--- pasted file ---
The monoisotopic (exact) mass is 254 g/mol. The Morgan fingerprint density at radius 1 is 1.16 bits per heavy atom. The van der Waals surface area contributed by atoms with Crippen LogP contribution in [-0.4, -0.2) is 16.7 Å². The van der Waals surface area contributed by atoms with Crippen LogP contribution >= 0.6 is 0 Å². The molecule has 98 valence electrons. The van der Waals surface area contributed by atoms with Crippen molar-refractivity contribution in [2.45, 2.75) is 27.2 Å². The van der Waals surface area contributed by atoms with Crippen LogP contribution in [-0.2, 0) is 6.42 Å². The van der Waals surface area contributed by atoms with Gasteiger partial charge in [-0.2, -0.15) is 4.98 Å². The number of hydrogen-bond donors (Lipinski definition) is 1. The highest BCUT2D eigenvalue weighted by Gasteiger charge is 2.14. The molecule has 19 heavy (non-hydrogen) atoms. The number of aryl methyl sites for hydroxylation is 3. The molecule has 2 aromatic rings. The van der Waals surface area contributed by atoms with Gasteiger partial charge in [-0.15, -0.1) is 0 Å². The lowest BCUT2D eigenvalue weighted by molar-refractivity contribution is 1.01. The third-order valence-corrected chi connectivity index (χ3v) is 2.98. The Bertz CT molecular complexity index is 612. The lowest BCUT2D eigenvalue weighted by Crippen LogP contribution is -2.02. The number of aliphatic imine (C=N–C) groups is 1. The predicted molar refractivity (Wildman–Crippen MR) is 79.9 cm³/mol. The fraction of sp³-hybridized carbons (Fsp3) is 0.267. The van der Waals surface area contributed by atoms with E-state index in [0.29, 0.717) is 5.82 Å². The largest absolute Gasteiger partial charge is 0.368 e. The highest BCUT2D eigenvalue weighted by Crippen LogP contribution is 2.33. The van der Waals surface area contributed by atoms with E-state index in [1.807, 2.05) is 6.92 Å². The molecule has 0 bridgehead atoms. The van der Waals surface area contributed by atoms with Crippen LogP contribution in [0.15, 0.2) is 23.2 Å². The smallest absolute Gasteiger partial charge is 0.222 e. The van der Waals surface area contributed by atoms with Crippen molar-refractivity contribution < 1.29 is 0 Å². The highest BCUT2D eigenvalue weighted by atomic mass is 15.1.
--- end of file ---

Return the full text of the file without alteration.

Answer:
The monoisotopic (exact) mass is 254 g/mol. The Morgan fingerprint density at radius 1 is 1.16 bits per heavy atom. The van der Waals surface area contributed by atoms with Crippen LogP contribution in [-0.4, -0.2) is 16.7 Å². The van der Waals surface area contributed by atoms with Crippen LogP contribution >= 0.6 is 0 Å². The molecule has 98 valence electrons. The van der Waals surface area contributed by atoms with Crippen molar-refractivity contribution in [2.45, 2.75) is 27.2 Å². The van der Waals surface area contributed by atoms with Crippen LogP contribution in [-0.2, 0) is 6.42 Å². The van der Waals surface area contributed by atoms with Gasteiger partial charge in [-0.2, -0.15) is 4.98 Å². The number of hydrogen-bond donors (Lipinski definition) is 1. The highest BCUT2D eigenvalue weighted by Gasteiger charge is 2.14. The molecule has 19 heavy (non-hydrogen) atoms. The number of aryl methyl sites for hydroxylation is 3. The molecule has 2 aromatic rings. The van der Waals surface area contributed by atoms with Gasteiger partial charge in [-0.15, -0.1) is 0 Å². The lowest BCUT2D eigenvalue weighted by molar-refractivity contribution is 1.01. The third-order valence-corrected chi connectivity index (χ3v) is 2.98. The Bertz CT molecular complexity index is 612. The lowest BCUT2D eigenvalue weighted by Crippen LogP contribution is -2.02. The number of aliphatic imine (C=N–C) groups is 1. The predicted molar refractivity (Wildman–Crippen MR) is 79.9 cm³/mol. The fraction of sp³-hybridized carbons (Fsp3) is 0.267. The van der Waals surface area contributed by atoms with E-state index in [0.29, 0.717) is 5.82 Å². The largest absolute Gasteiger partial charge is 0.368 e. The highest BCUT2D eigenvalue weighted by Crippen LogP contribution is 2.33. The van der Waals surface area contributed by atoms with E-state index in [1.807, 2.05) is 6.92 Å². The molecule has 0 bridgehead atoms. The van der Waals surface area contributed by atoms with Crippen LogP contribution in [0.15, 0.2) is 23.2 Å². The smallest absolute Gasteiger partial charge is 0.222 e. The van der Waals surface area contributed by atoms with Crippen molar-refractivity contribution < 1.29 is 0 Å². The highest BCUT2D eigenvalue weighted by atomic mass is 15.1.